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See also: Slabber



Etymology 1Edit

From Middle English slaberen, from Middle Dutch slabberen (to lap, sup, slaver, slabber), from Old Dutch *slabrōn, from Proto-Germanic *slabrōną (to scrawl, make a mess), from Proto-Indo-European *slap-, *slab- (to be weak, be languid). Cognate with Low German slabbern (to slabber), German schlabbern (to slabber), Icelandic slafra (to slaver). More at slaver.

Alternative formsEdit


slabber (third-person singular simple present slabbers, present participle slabbering, simple past and past participle slabbered)

  1. (intransitive) To let saliva or other liquid fall from the mouth carelessly; drivel; slaver.
  2. (transitive) To eat hastily or in a slovenly manner, as liquid food.
  3. (transitive) To wet and befoul by liquids falling carelessly from the mouth; slaver; slobber.
    • Arbuthnot
      He slabbered me over, from cheek to cheek, with his great tongue.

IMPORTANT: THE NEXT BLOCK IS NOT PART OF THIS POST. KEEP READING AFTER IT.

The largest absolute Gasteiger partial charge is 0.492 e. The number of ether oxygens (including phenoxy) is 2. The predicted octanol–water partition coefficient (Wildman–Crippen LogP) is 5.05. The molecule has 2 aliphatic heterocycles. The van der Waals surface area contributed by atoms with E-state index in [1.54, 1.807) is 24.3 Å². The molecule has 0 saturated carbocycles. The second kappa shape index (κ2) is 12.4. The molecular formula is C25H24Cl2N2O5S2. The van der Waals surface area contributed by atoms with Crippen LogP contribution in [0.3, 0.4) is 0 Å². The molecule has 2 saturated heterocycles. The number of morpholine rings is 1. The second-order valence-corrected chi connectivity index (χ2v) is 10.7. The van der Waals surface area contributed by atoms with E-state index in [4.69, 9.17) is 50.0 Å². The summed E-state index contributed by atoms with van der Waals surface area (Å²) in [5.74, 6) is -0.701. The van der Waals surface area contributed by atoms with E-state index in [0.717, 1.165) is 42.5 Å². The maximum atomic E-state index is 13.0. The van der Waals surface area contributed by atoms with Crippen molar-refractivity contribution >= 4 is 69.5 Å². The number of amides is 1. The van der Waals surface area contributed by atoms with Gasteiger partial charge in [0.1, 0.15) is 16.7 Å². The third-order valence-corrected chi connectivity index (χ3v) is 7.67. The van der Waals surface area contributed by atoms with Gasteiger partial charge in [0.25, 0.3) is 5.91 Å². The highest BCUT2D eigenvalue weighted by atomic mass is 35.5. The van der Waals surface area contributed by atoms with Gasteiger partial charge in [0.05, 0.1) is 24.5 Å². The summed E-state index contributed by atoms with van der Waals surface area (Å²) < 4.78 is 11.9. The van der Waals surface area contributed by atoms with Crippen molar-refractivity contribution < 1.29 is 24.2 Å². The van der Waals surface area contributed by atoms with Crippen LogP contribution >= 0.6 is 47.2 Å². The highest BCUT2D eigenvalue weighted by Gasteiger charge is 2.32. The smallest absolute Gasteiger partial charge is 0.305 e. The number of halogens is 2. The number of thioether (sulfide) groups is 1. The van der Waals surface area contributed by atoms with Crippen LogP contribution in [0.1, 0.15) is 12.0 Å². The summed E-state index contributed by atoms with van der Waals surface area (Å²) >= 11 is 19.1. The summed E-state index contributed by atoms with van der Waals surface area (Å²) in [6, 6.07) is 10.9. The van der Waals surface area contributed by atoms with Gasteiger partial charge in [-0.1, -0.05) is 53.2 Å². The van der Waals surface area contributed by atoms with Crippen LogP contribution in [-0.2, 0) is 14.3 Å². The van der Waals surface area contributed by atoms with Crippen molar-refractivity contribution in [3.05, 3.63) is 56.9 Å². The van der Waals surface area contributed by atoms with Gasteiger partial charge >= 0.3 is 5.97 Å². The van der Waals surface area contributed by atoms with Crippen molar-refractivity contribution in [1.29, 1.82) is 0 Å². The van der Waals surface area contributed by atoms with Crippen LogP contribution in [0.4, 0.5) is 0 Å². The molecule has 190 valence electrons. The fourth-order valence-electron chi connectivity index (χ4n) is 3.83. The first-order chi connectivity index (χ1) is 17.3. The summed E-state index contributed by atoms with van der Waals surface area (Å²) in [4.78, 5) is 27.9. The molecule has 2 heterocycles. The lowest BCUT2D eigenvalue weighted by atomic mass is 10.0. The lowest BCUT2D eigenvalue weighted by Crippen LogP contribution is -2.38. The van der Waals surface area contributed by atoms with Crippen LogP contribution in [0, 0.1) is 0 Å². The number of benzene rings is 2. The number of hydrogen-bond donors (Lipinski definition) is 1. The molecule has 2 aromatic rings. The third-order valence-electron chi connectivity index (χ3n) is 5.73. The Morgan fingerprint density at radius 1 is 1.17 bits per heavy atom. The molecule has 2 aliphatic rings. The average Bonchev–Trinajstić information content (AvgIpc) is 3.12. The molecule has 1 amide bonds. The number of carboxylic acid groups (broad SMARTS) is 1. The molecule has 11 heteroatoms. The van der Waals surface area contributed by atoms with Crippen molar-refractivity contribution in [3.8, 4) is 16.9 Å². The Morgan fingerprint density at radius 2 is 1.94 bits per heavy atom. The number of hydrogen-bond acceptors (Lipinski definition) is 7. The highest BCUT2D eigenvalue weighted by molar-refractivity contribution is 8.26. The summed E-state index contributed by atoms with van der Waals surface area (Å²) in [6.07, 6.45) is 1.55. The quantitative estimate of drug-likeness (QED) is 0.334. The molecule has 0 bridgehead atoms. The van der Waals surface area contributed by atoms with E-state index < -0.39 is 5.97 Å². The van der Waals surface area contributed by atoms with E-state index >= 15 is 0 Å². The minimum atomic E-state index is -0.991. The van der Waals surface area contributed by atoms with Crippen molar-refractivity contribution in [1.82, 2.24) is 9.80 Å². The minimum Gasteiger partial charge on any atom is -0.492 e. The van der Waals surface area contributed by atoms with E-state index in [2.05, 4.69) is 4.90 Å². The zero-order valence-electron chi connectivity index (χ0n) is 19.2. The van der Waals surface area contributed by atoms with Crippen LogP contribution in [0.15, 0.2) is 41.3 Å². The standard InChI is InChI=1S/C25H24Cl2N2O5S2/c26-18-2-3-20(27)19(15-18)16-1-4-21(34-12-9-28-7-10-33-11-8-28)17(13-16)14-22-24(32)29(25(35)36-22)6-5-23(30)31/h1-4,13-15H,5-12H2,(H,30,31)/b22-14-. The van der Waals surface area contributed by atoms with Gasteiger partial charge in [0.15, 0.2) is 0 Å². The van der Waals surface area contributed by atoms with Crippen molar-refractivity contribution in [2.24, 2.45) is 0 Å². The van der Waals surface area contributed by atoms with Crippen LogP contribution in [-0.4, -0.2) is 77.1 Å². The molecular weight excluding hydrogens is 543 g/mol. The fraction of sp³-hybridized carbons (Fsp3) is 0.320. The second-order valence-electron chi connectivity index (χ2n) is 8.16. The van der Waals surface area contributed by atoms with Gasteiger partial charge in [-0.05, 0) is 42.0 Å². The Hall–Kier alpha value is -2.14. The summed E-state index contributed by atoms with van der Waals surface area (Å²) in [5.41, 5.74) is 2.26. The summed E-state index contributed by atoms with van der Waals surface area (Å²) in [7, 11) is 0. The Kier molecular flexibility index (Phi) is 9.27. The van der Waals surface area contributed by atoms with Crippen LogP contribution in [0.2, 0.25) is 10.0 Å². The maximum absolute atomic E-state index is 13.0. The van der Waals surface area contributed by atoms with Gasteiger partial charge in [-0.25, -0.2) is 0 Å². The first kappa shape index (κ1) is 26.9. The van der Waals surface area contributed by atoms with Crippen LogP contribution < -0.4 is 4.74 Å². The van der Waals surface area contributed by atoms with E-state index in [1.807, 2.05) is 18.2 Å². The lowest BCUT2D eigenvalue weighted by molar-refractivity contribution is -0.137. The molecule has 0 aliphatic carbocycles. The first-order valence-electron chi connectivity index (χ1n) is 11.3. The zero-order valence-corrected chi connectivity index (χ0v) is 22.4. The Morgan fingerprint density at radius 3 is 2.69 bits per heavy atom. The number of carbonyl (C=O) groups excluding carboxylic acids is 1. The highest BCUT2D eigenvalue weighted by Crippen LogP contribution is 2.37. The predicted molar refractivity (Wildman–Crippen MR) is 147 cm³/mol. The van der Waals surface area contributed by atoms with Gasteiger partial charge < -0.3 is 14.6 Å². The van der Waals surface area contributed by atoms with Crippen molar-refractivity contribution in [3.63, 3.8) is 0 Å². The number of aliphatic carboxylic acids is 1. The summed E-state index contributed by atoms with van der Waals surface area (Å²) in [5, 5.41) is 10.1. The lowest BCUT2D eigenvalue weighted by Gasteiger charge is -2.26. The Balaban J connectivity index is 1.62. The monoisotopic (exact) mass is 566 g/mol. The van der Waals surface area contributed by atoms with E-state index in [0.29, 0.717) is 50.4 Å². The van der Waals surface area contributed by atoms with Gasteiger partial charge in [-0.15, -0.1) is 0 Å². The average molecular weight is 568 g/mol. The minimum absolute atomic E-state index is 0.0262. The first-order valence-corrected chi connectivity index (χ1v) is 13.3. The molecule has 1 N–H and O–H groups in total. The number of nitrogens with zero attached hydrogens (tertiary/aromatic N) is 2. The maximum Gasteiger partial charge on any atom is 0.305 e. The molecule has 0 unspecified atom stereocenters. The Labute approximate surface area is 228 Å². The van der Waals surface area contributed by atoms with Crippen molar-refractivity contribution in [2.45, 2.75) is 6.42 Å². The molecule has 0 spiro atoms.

4. (transitive) To cover, as with a liquid spill; soil; befoul.
    • Tusser
      The milk pan and cream pot so slabbered and tost / That butter is wanting and cheese is half lost.


slabber (countable and uncountable, plural slabbers)

  1. Moisture falling from the mouth; slaver.

Etymology 2Edit

slab +‎ -er


slabber (plural slabbers)

  1. A saw for cutting slabs from logs.
  2. A slabbing machine.

Part or all of this entry has been imported from the 1913 edition of Webster’s Dictionary, which is now free of copyright and hence in the public domain. The imported definitions may be significantly out of date, and any more recent senses may be completely missing.
(See the entry for slabber in
Webster’s Revised Unabridged Dictionary, G. & C. Merriam, 1913.)